Chipperfield Logo

Bill Congdon 1922-2007

2nd of November 2007

Granddad was born in Bois Mill, Chesham, in 1922 and moved to Chipperfield in 1928. For the 78 years he lived there he loved every minute of it. He left school at 14 and always kept an eye open for a way to provide for the family. He had a long list of jobs including milkman, tree feller and labourer, until he joined the Royal Marines in 1940. While in the Marines, Granddad served in North Africa, Sicily, Salerno, Mount Casino and, later on, in India. This will have involved some very scary moments I’m sure but the thrill of travelling, the friendships formed and the pride he took from serving his country more than made up for that.

Nan and Granddad married in 1945 during a week-end leave from the Marines. I’ve seen photos of them at the time and they made a very handsome couple. Their first home together was Inglenook on The Common in Chipperfield. After Aunty Wendy and Mum were born they moved into their house at Nunfield, where they lived for 43 years. After he left the Marines, Granddad went on to work at Heathrow Airport where he remained until he took early retirement in 1984.

My earliest memories of Granddad were formed in the house at Nunfield around that time. I recall, amongst many other examples of his DIY, the extravagant shelter he built for the dogs in the garden. That was a typical example of the lengths he would go to for his animals. Nan always said that if she had fur or feather, Granddad would have loved her even more. I know Jackie agrees with me that we’ve had some great times with both Nan and Granddad. I’m just sorry that Kellie and Andrew, the two grandchildren in Australia, were unable to spend more time with them both – although maybe that wasn’t such a bad thing as they missed some of the more dangerous stunts Granddad taught Jackie and I (not that we complained).

As a young man Granddad enjoyed hunting and shooting but in later years he became more interested in the welfare of the local wildlife and he began providing food for the foxes, badgers and anything else which made its way into the garden. He was in his element when he and Nan moved to Scatterdells Lane, where they could both care for the wildlife and their livestock with all that entailed.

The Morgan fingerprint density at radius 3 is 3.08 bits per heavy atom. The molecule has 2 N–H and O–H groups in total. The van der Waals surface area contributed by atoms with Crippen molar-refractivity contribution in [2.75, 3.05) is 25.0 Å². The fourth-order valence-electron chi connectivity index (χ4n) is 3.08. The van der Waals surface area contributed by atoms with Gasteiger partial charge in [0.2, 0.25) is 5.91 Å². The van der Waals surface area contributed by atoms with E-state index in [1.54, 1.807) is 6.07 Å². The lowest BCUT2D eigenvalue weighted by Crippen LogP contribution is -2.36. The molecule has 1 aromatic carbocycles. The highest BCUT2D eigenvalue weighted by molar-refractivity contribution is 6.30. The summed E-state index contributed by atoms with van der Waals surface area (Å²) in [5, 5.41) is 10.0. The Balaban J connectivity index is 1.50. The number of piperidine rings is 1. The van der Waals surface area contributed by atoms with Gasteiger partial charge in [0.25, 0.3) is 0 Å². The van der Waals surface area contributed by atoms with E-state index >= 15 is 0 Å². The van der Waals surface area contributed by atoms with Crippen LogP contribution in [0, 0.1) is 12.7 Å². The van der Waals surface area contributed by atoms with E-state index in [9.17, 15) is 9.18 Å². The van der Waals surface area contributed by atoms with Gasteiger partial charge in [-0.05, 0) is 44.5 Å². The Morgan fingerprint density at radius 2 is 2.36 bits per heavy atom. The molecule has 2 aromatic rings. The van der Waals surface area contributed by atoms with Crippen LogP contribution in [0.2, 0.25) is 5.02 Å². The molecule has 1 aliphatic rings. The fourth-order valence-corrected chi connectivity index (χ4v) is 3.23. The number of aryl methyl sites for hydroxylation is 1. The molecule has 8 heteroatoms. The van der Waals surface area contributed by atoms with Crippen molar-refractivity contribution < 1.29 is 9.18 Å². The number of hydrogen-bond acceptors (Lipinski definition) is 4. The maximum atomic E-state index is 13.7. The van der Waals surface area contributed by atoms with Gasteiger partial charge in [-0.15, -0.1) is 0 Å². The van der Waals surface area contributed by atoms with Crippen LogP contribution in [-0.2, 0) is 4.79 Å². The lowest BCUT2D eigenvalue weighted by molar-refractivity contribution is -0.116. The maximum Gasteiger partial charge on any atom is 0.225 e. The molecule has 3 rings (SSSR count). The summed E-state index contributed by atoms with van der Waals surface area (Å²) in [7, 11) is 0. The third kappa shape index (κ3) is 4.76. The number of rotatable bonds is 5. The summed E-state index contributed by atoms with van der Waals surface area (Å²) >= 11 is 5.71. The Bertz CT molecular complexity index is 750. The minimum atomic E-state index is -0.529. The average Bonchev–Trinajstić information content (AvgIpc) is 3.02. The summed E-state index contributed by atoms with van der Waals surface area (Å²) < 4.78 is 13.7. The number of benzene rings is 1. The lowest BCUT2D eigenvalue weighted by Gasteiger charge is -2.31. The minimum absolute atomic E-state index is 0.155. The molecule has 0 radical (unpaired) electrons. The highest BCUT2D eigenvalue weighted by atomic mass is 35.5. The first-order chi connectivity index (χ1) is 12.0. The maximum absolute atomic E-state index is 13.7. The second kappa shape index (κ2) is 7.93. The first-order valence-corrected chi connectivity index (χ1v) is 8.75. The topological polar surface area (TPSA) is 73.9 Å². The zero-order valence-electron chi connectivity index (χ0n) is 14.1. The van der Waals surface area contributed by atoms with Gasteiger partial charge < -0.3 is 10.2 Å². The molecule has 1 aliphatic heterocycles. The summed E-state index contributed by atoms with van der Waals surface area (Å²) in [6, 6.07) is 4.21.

We’re all afraid now that we’ll never know the true story behind the missing finger. If you believed the stories he told us, it could have been anything from biting it off while enjoying a midnight feast in bed, to being subject to sniper fire while testing the wind direction in the trenches. I wonder if we’ll ever get Nan to spill the beans …

Since passing my motorcycle test Granddad was always keen to advise me on how to best stay upright and safe, however, I always had to take that advice with a pinch of salt given the stories that he’d told me about his exploits. Highlights include the time he scared Aunty Alice on the way home from Aunty Di’s wedding. He was happily riding down the road – little did he know that Alice, in the sidecar, was over on the pavement.

Something that I’ll always remember about Granddad is that, even right up until the end, he would ask about how things were going for you and he’d remember the small details that you’d discussed previously. This always acted as a reminder that he spent a lot of his time thinking about others.

Granddad was always fun to be around and I’m sure you’ve all got stories about him to back that up. But to be part of his family was special and we were all very lucky to have had our lives touched by him.

David Seager

 
This page is edited by Tony

Comment on "Bill Congdon 1922-2007"

Comments posted here will be publicly visible. This is not a means of contact.

.